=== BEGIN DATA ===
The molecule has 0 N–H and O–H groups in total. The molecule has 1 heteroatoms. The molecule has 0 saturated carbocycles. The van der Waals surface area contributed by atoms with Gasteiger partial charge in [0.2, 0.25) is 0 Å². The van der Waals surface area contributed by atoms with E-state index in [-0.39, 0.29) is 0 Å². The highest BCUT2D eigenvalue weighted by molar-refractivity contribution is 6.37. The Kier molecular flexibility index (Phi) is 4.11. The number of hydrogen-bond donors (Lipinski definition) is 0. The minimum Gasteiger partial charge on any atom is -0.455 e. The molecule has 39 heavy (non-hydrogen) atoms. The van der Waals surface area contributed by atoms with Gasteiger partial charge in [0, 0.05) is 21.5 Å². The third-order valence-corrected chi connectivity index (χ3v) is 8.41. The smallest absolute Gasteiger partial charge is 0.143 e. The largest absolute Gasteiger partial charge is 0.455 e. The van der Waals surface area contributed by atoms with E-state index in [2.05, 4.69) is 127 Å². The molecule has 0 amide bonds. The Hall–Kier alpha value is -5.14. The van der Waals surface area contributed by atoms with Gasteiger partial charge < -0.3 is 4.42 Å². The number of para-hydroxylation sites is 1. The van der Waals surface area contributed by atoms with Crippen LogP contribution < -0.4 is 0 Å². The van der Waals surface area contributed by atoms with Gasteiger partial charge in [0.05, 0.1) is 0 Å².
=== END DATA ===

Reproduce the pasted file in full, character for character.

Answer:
The molecule has 0 N–H and O–H groups in total. The molecule has 1 heteroatoms. The molecule has 0 saturated carbocycles. The van der Waals surface area contributed by atoms with Gasteiger partial charge in [0.2, 0.25) is 0 Å². The van der Waals surface area contributed by atoms with E-state index in [-0.39, 0.29) is 0 Å². The highest BCUT2D eigenvalue weighted by molar-refractivity contribution is 6.37. The Kier molecular flexibility index (Phi) is 4.11. The number of hydrogen-bond donors (Lipinski definition) is 0. The minimum Gasteiger partial charge on any atom is -0.455 e. The molecule has 39 heavy (non-hydrogen) atoms. The van der Waals surface area contributed by atoms with Gasteiger partial charge in [0, 0.05) is 21.5 Å². The third-order valence-corrected chi connectivity index (χ3v) is 8.41. The smallest absolute Gasteiger partial charge is 0.143 e. The largest absolute Gasteiger partial charge is 0.455 e. The van der Waals surface area contributed by atoms with E-state index in [2.05, 4.69) is 127 Å². The molecule has 0 amide bonds. The Hall–Kier alpha value is -5.14. The van der Waals surface area contributed by atoms with Gasteiger partial charge < -0.3 is 4.42 Å². The number of para-hydroxylation sites is 1. The van der Waals surface area contributed by atoms with Crippen LogP contribution < -0.4 is 0 Å². The van der Waals surface area contributed by atoms with Gasteiger partial charge in [0.05, 0.1) is 0 Å².